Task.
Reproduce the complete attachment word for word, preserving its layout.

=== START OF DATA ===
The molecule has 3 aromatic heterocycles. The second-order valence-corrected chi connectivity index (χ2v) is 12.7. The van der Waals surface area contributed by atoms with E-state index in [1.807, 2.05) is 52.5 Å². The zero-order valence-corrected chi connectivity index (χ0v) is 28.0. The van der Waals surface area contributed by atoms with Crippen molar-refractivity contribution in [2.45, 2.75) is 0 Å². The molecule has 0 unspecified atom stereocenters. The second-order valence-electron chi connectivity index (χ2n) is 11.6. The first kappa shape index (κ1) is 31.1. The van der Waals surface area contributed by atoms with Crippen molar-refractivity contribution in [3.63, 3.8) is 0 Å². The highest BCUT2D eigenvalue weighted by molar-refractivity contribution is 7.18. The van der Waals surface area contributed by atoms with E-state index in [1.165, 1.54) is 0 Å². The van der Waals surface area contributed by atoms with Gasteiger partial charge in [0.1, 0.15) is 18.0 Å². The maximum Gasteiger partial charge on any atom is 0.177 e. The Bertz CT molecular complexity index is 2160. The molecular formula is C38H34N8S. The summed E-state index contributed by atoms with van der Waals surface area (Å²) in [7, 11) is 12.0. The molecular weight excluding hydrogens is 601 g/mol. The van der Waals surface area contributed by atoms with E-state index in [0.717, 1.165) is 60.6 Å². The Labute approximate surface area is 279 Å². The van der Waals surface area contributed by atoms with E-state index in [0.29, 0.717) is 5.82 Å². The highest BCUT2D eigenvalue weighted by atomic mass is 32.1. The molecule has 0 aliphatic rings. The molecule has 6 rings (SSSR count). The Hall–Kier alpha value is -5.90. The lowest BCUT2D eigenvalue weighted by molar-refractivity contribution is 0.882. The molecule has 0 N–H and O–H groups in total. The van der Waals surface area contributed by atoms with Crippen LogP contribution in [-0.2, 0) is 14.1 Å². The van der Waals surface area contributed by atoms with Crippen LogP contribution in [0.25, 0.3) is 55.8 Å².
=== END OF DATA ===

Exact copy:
The molecule has 3 aromatic heterocycles. The second-order valence-corrected chi connectivity index (χ2v) is 12.7. The van der Waals surface area contributed by atoms with E-state index in [1.807, 2.05) is 52.5 Å². The zero-order valence-corrected chi connectivity index (χ0v) is 28.0. The van der Waals surface area contributed by atoms with Crippen molar-refractivity contribution in [2.45, 2.75) is 0 Å². The molecule has 0 unspecified atom stereocenters. The second-order valence-electron chi connectivity index (χ2n) is 11.6. The first kappa shape index (κ1) is 31.1. The van der Waals surface area contributed by atoms with Crippen molar-refractivity contribution in [3.63, 3.8) is 0 Å². The highest BCUT2D eigenvalue weighted by molar-refractivity contribution is 7.18. The van der Waals surface area contributed by atoms with E-state index in [1.165, 1.54) is 0 Å². The van der Waals surface area contributed by atoms with Gasteiger partial charge in [0.1, 0.15) is 18.0 Å². The maximum Gasteiger partial charge on any atom is 0.177 e. The Bertz CT molecular complexity index is 2160. The molecular formula is C38H34N8S. The summed E-state index contributed by atoms with van der Waals surface area (Å²) in [7, 11) is 12.0. The molecular weight excluding hydrogens is 601 g/mol. The van der Waals surface area contributed by atoms with E-state index in [0.717, 1.165) is 60.6 Å². The Labute approximate surface area is 279 Å². The van der Waals surface area contributed by atoms with E-state index in [0.29, 0.717) is 5.82 Å². The highest BCUT2D eigenvalue weighted by atomic mass is 32.1. The molecule has 0 aliphatic rings. The molecule has 6 rings (SSSR count). The Hall–Kier alpha value is -5.90. The lowest BCUT2D eigenvalue weighted by molar-refractivity contribution is 0.882. The molecule has 0 N–H and O–H groups in total. The van der Waals surface area contributed by atoms with Crippen LogP contribution in [-0.2, 0) is 14.1 Å². The van der Waals surface area contributed by atoms with Crippen LogP contribution in [0.25, 0.3) is 55.8 Å².